Please note that I did not write "too many" books. Just many. And I'm still collecting them and people still give them to me as gifts, but for the last several years I've been pretty busy with work, university and family, so reading purely for pleasure has taken a backseat.

That's not to say I haven't enjoyed reading some of my textbooks!

During my studies, I used (and bought!) all of the following textbooks:

  • Biology - Campbell et al. (2008)
  • A Student Handbook for Writing in Biology - Knisely (2009)
  • Chemistry: The Central Science - Brown et al. (2006)
  • SI Chemical Data - Aylward & Findlay (2007)
  • Schaum's Outline of Basic Mathematics with Applications to Science and Technology - Kruglak et al. (2009)
  • Mathematical Methods for Science and Economics - Goldstein & Haessler (2009)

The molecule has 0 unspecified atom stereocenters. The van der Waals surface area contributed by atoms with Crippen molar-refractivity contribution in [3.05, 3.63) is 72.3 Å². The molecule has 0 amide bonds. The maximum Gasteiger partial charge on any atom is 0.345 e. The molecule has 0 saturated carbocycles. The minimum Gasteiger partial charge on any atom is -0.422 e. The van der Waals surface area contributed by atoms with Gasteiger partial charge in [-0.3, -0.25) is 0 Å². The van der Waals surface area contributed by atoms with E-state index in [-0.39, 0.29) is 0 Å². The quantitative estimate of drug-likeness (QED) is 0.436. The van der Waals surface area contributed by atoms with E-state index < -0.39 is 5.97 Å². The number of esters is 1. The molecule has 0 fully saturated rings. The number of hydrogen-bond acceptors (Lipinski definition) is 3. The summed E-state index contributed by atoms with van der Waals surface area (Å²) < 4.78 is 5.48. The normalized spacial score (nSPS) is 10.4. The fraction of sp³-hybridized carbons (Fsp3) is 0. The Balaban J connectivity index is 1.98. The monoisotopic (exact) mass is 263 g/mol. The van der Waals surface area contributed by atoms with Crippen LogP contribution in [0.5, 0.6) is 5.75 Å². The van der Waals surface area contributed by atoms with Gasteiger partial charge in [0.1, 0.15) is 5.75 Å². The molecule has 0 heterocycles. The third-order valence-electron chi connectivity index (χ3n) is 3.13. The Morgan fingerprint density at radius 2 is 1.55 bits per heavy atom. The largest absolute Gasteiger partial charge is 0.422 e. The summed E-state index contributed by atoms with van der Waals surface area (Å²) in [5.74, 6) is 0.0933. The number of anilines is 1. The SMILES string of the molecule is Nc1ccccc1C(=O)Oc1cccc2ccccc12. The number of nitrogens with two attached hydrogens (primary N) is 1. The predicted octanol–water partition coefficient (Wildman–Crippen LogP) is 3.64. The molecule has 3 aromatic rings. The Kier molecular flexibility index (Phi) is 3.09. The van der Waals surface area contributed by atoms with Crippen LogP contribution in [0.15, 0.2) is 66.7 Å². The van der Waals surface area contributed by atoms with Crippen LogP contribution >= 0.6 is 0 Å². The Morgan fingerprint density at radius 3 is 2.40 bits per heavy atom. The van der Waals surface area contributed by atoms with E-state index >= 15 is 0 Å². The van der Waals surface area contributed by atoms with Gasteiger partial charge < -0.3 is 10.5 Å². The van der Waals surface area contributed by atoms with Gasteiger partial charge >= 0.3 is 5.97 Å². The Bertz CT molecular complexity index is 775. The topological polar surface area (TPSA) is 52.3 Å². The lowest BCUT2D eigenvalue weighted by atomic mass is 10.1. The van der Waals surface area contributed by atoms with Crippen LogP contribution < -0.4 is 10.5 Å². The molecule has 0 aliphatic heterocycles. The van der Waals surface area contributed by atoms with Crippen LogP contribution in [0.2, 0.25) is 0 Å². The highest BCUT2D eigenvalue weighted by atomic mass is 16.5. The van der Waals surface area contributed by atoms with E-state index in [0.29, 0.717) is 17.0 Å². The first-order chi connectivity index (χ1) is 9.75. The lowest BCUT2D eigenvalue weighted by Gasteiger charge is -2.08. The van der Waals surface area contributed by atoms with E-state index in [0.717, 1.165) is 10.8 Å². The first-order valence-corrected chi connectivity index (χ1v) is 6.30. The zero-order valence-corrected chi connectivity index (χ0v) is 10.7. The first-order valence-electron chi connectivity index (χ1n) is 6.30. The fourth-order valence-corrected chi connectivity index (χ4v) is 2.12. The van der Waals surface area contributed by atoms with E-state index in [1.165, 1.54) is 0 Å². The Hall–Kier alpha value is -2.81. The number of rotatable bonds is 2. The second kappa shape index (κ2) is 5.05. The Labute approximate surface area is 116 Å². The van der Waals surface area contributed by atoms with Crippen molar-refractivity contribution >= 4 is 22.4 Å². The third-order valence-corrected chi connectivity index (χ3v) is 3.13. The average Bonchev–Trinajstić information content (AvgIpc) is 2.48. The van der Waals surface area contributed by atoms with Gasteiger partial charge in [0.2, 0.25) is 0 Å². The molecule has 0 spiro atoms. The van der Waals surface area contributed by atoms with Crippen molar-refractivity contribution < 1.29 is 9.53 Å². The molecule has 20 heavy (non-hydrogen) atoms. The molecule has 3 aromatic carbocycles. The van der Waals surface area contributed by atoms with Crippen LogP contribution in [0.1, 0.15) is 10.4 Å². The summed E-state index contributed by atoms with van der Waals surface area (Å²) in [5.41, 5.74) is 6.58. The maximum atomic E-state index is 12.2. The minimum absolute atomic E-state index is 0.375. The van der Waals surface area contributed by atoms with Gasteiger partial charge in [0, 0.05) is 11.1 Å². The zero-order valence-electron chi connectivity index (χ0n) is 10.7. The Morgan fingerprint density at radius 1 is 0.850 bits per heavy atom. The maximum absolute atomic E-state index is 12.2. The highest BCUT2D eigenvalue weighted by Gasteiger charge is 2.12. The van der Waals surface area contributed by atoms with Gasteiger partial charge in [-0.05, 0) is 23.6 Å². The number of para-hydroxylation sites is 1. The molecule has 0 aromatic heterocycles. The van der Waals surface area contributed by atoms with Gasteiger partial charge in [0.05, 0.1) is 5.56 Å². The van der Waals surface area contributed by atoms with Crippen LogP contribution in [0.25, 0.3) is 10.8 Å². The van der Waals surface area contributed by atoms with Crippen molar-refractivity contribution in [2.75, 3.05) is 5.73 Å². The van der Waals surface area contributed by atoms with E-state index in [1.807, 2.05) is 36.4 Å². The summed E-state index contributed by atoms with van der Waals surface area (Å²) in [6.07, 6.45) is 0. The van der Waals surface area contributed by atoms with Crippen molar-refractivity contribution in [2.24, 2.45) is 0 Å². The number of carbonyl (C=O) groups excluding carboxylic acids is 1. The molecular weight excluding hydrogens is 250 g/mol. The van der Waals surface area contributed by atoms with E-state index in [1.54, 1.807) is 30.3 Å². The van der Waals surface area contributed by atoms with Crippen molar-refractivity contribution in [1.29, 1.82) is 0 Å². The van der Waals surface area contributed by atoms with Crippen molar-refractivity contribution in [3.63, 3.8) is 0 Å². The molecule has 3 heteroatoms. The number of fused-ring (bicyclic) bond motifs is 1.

• Mind on Statistics - Utts & Heckard (2009)
  • Introductory Statistics with R - Dalgaard (2002)
  • Evolutionary Analysis - Freeman & Herron (2006)
  • Contemporary Issues in Bioethics - Beauchamp & Walters (2006)
  • A Field Guide to Insects in Australia - Zborowski & Storey (2010)
  • The Insects: An Outline of Entomology - Gullan & Cranston (2010)
  • Ecology: An Australian Perspective - Attiwill & Wilson (2006)
  • Australian Freshwater Ecology: Processes and Management - Boulton & Brock (1999)
  • Marine Ecology - Connell & Gillanders (2007)
  • Vertebrate Life - Pough et al. (2008)
  • Seeing Further - Bryson (2010)
  • Invertebrate Zoology - Ruppert et al. (2003)
  • Kangaroo: Portrait of an Extraordinary Marsupial - Jackson & Vernes (2010)
  • Wildlife Ecology, Conservation and Management - Sinclair et al. (2005)
  • Animal Physiology - Hill et al. (2008)
  • Practical Conservation Biology - Lindenmayer & Burgman (2005)
  • Monster of God: The Man-Eating Predator in the Jungles of History and the Mind - Quammen (2004)
  • Perspectives on Animal Behaviour - Goodenough et al. (2009)
  • Measuring Behaviour: An Introductory Guide - Martin et al. (2007)
  • Ecological Restoration - Clewell & Aronson (2013)
  • Insect-Plant Biology - Schoonhoven et al. (2005)